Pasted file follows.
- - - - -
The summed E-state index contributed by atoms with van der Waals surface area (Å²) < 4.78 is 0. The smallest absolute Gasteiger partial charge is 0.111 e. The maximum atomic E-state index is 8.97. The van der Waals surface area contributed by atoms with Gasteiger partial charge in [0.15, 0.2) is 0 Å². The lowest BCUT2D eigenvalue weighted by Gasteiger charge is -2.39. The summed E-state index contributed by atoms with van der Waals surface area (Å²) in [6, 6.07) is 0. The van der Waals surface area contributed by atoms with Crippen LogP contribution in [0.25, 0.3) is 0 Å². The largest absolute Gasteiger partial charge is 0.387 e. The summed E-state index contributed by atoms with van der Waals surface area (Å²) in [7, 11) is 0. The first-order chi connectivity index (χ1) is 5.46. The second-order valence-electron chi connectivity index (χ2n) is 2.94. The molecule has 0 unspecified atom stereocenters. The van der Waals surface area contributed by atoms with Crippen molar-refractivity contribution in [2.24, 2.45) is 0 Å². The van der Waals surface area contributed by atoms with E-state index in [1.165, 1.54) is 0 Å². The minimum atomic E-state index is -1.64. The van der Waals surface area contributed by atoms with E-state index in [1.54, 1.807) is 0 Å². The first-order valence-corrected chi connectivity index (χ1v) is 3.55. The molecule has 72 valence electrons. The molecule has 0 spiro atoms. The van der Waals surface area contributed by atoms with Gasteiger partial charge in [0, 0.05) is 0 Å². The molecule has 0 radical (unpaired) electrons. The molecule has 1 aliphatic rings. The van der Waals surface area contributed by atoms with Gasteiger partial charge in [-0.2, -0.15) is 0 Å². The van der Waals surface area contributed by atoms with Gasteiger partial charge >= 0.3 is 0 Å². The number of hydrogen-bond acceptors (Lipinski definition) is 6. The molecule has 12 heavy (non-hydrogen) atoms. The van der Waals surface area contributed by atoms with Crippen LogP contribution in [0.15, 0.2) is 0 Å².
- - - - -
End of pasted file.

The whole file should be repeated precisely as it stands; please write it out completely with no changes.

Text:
The summed E-state index contributed by atoms with van der Waals surface area (Å²) < 4.78 is 0. The smallest absolute Gasteiger partial charge is 0.111 e. The maximum atomic E-state index is 8.97. The van der Waals surface area contributed by atoms with Gasteiger partial charge in [0.15, 0.2) is 0 Å². The lowest BCUT2D eigenvalue weighted by Gasteiger charge is -2.39. The summed E-state index contributed by atoms with van der Waals surface area (Å²) in [6, 6.07) is 0. The van der Waals surface area contributed by atoms with Crippen LogP contribution in [0.25, 0.3) is 0 Å². The largest absolute Gasteiger partial charge is 0.387 e. The summed E-state index contributed by atoms with van der Waals surface area (Å²) in [7, 11) is 0. The first-order chi connectivity index (χ1) is 5.46. The second-order valence-electron chi connectivity index (χ2n) is 2.94. The molecule has 0 unspecified atom stereocenters. The van der Waals surface area contributed by atoms with Crippen molar-refractivity contribution in [2.24, 2.45) is 0 Å². The van der Waals surface area contributed by atoms with E-state index in [1.165, 1.54) is 0 Å². The minimum atomic E-state index is -1.64. The van der Waals surface area contributed by atoms with E-state index in [1.54, 1.807) is 0 Å². The first-order valence-corrected chi connectivity index (χ1v) is 3.55. The molecule has 72 valence electrons. The molecule has 0 spiro atoms. The van der Waals surface area contributed by atoms with Gasteiger partial charge in [0, 0.05) is 0 Å². The molecule has 0 radical (unpaired) electrons. The molecule has 1 aliphatic rings. The van der Waals surface area contributed by atoms with Gasteiger partial charge in [-0.2, -0.15) is 0 Å². The van der Waals surface area contributed by atoms with Gasteiger partial charge >= 0.3 is 0 Å². The number of hydrogen-bond acceptors (Lipinski definition) is 6. The molecule has 12 heavy (non-hydrogen) atoms. The van der Waals surface area contributed by atoms with Crippen LogP contribution in [0.15, 0.2) is 0 Å².